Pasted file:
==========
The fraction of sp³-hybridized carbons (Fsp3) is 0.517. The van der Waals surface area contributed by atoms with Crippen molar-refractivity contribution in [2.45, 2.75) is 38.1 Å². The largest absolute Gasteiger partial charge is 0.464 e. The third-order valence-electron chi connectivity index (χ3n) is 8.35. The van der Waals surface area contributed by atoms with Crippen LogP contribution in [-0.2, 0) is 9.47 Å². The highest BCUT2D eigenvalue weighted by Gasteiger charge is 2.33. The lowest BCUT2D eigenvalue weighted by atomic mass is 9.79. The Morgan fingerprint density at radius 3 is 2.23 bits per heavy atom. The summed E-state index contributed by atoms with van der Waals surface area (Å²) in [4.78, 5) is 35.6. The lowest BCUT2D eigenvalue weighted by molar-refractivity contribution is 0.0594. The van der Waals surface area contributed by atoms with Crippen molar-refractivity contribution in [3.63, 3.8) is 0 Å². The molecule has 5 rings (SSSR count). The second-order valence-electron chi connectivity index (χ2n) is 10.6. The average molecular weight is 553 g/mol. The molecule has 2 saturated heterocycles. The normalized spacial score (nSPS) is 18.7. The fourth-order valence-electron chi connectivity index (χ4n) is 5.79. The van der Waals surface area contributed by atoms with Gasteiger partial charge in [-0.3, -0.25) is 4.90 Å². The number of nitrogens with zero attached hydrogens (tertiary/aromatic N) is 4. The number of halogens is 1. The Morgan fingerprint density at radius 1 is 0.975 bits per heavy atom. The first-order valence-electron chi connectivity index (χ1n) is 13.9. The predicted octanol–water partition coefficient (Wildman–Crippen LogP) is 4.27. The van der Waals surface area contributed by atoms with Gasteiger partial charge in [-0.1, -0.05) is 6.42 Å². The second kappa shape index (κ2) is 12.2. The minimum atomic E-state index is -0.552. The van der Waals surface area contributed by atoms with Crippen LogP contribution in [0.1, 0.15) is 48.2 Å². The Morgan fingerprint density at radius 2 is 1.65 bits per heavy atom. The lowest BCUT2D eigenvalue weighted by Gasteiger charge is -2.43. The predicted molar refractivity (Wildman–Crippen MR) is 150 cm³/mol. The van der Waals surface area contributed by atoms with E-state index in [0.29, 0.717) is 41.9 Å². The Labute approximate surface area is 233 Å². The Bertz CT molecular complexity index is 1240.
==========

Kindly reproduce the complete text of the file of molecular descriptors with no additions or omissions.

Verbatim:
The fraction of sp³-hybridized carbons (Fsp3) is 0.517. The van der Waals surface area contributed by atoms with Crippen molar-refractivity contribution in [2.45, 2.75) is 38.1 Å². The largest absolute Gasteiger partial charge is 0.464 e. The third-order valence-electron chi connectivity index (χ3n) is 8.35. The van der Waals surface area contributed by atoms with Crippen LogP contribution in [-0.2, 0) is 9.47 Å². The highest BCUT2D eigenvalue weighted by Gasteiger charge is 2.33. The lowest BCUT2D eigenvalue weighted by atomic mass is 9.79. The Morgan fingerprint density at radius 3 is 2.23 bits per heavy atom. The summed E-state index contributed by atoms with van der Waals surface area (Å²) in [4.78, 5) is 35.6. The lowest BCUT2D eigenvalue weighted by molar-refractivity contribution is 0.0594. The van der Waals surface area contributed by atoms with Crippen molar-refractivity contribution in [3.63, 3.8) is 0 Å². The molecule has 5 rings (SSSR count). The second-order valence-electron chi connectivity index (χ2n) is 10.6. The average molecular weight is 553 g/mol. The molecule has 2 saturated heterocycles. The normalized spacial score (nSPS) is 18.7. The fourth-order valence-electron chi connectivity index (χ4n) is 5.79. The van der Waals surface area contributed by atoms with Gasteiger partial charge in [-0.3, -0.25) is 4.90 Å². The number of nitrogens with zero attached hydrogens (tertiary/aromatic N) is 4. The number of halogens is 1. The Morgan fingerprint density at radius 1 is 0.975 bits per heavy atom. The first-order valence-electron chi connectivity index (χ1n) is 13.9. The predicted octanol–water partition coefficient (Wildman–Crippen LogP) is 4.27. The van der Waals surface area contributed by atoms with Gasteiger partial charge in [-0.1, -0.05) is 6.42 Å². The second kappa shape index (κ2) is 12.2. The minimum atomic E-state index is -0.552. The van der Waals surface area contributed by atoms with Crippen LogP contribution in [0.1, 0.15) is 48.2 Å². The Morgan fingerprint density at radius 2 is 1.65 bits per heavy atom. The lowest BCUT2D eigenvalue weighted by Gasteiger charge is -2.43. The predicted molar refractivity (Wildman–Crippen MR) is 150 cm³/mol. The van der Waals surface area contributed by atoms with E-state index in [0.29, 0.717) is 41.9 Å². The Labute approximate surface area is 233 Å². The Bertz CT molecular complexity index is 1240.